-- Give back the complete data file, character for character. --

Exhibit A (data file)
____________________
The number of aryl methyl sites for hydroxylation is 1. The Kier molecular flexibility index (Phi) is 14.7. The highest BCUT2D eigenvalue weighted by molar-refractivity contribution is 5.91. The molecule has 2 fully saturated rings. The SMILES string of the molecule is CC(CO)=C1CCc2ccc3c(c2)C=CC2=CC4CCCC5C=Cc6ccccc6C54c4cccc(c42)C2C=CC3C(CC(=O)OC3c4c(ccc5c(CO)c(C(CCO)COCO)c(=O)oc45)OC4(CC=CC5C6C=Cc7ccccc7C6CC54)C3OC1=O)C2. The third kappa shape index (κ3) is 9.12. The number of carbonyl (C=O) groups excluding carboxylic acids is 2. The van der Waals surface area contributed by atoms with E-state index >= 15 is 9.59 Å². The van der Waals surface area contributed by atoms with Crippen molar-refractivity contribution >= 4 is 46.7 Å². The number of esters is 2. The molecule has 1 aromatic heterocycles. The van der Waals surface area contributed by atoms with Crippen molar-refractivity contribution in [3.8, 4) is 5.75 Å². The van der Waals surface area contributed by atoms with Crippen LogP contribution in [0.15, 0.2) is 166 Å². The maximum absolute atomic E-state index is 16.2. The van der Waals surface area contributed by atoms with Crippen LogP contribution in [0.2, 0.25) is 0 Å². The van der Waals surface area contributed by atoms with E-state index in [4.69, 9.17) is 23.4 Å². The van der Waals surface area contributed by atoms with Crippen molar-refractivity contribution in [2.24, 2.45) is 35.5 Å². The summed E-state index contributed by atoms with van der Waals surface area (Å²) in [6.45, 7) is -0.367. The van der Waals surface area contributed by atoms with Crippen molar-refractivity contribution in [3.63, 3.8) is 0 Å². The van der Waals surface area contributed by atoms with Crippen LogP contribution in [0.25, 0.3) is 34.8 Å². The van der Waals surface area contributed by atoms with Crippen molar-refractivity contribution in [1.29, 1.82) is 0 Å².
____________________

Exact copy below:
The number of aryl methyl sites for hydroxylation is 1. The Kier molecular flexibility index (Phi) is 14.7. The highest BCUT2D eigenvalue weighted by molar-refractivity contribution is 5.91. The molecule has 2 fully saturated rings. The SMILES string of the molecule is CC(CO)=C1CCc2ccc3c(c2)C=CC2=CC4CCCC5C=Cc6ccccc6C54c4cccc(c42)C2C=CC3C(CC(=O)OC3c4c(ccc5c(CO)c(C(CCO)COCO)c(=O)oc45)OC4(CC=CC5C6C=Cc7ccccc7C6CC54)C3OC1=O)C2. The third kappa shape index (κ3) is 9.12. The number of carbonyl (C=O) groups excluding carboxylic acids is 2. The van der Waals surface area contributed by atoms with E-state index >= 15 is 9.59 Å². The van der Waals surface area contributed by atoms with Crippen molar-refractivity contribution >= 4 is 46.7 Å². The number of esters is 2. The molecule has 1 aromatic heterocycles. The van der Waals surface area contributed by atoms with Crippen molar-refractivity contribution in [3.8, 4) is 5.75 Å². The van der Waals surface area contributed by atoms with Crippen LogP contribution in [0.15, 0.2) is 166 Å². The maximum absolute atomic E-state index is 16.2. The van der Waals surface area contributed by atoms with Crippen LogP contribution in [0.2, 0.25) is 0 Å². The van der Waals surface area contributed by atoms with E-state index in [4.69, 9.17) is 23.4 Å². The van der Waals surface area contributed by atoms with Crippen molar-refractivity contribution in [2.24, 2.45) is 35.5 Å². The summed E-state index contributed by atoms with van der Waals surface area (Å²) in [6.45, 7) is -0.367. The van der Waals surface area contributed by atoms with Crippen molar-refractivity contribution in [3.63, 3.8) is 0 Å². The van der Waals surface area contributed by atoms with Crippen LogP contribution in [0.25, 0.3) is 34.8 Å². The van der Waals surface area contributed by atoms with Crippen molar-refractivity contribution in [1.29, 1.82) is 0 Å².